It would be interesting to do a study to know who and how often and why users would use these resource types in their searching. But more to the point of this post, such a simple range of resource types for faceted searching can be created by the technology from the metadata provided. The technology can bring metadata values such as “Article” and “Journal article” both into the “Text” resource type.
ARROW Discovery Service advanced search page lists more resource types:
- e-journal article
- research paper
- conference paper
- book chapter
- working/discussion paper
- technical report
- course list
- learning object
- rich-media (non text)
- still image
- multimedia object
- research dataset
- arc project report
But this appears to be mostly an early-days wish-list. Only those in bold type (my emphasis) yield hits. (And wonder how many users will want to restrict their searching to book chapters across Australian repositories.)
There will continue to be mutation and innovation in resource types. Multimedia, Web 2.0, simple technological progress, make this state of affairs inevitable for the foreseeable future. Will it even be possible to make a definitive list?
Does it matter?
When I first confronted the wide variation in terminology in the metadata world my instinctive reaction was to wish for a clearly defined standard set of terms for everything. I hoped that in time certain usages would come to dominate and settle as those standards. But now I’m not so sure. I can see change continuing apace and terms that are more likely to disappear from use will not be replaced always with “standard” replacements, but with yet more variegated terms and concepts.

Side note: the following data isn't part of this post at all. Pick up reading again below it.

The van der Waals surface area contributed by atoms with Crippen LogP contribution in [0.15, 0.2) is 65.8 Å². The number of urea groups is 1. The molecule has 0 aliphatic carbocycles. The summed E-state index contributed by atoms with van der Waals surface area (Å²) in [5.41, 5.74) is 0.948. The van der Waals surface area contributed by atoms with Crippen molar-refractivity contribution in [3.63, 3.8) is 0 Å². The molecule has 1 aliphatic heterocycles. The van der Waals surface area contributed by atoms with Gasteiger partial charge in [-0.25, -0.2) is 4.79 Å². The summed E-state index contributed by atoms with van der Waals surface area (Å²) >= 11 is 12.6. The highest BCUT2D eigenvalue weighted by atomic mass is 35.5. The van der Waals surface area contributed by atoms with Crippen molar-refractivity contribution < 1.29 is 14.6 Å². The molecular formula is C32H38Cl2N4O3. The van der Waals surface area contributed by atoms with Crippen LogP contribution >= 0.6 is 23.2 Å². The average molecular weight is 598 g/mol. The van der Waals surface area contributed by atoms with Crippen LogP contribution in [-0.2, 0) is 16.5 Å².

And it doesn’t even always matter if some standardized terms are misused by the technology. EPrints, for example, has used dc.identifier to refer to the eprint record itself, contrary to DCMI’s own guidelines that say of this element: “It should not be used for identification of the metadata record itself.” (See 4.14 Identifier on this page.) But Eprints still works. DC elements are repeatable so at least the right identifiers still get a leg up.
By no means am I suggesting we can be careless about what data we enter in our records. Surveys show that in some cases some editors do enter, uselessly, “Yes” or “No” in dc:type and other fields.
Is there a case?
But we are dealing with scholarly repositories and each institution has a preferred set of terms and subterms for their scholarly works. Despite some such variations, the scholarly institutions do talk to and understand each other. Article and Journal article are both understood to be close enough to the same thing. Technology now has the ability to replicate that mutual understanding in machine searching. I am not sure there is a very strong argument to come up with a standard that decides between “article” and “journal article” or an alternative to either.